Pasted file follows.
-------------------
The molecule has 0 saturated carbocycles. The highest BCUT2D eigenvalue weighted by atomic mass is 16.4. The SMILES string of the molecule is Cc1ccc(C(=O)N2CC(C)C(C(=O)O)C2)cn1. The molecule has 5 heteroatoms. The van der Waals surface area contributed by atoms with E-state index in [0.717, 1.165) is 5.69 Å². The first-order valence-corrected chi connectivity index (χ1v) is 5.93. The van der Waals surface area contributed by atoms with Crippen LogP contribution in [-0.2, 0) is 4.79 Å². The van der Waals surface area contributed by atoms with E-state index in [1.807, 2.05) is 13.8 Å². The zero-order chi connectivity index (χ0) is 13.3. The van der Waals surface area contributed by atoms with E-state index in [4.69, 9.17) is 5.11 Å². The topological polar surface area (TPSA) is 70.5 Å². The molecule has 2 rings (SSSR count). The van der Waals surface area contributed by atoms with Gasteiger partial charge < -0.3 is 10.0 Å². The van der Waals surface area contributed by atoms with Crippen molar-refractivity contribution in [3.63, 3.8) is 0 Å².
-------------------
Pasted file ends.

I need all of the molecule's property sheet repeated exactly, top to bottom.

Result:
The molecule has 0 saturated carbocycles. The highest BCUT2D eigenvalue weighted by atomic mass is 16.4. The SMILES string of the molecule is Cc1ccc(C(=O)N2CC(C)C(C(=O)O)C2)cn1. The molecule has 5 heteroatoms. The van der Waals surface area contributed by atoms with E-state index in [0.717, 1.165) is 5.69 Å². The first-order valence-corrected chi connectivity index (χ1v) is 5.93. The van der Waals surface area contributed by atoms with Crippen LogP contribution in [-0.2, 0) is 4.79 Å². The van der Waals surface area contributed by atoms with E-state index in [1.807, 2.05) is 13.8 Å². The zero-order chi connectivity index (χ0) is 13.3. The van der Waals surface area contributed by atoms with E-state index in [4.69, 9.17) is 5.11 Å². The topological polar surface area (TPSA) is 70.5 Å². The molecule has 2 rings (SSSR count). The van der Waals surface area contributed by atoms with Gasteiger partial charge < -0.3 is 10.0 Å². The van der Waals surface area contributed by atoms with Crippen molar-refractivity contribution in [3.63, 3.8) is 0 Å².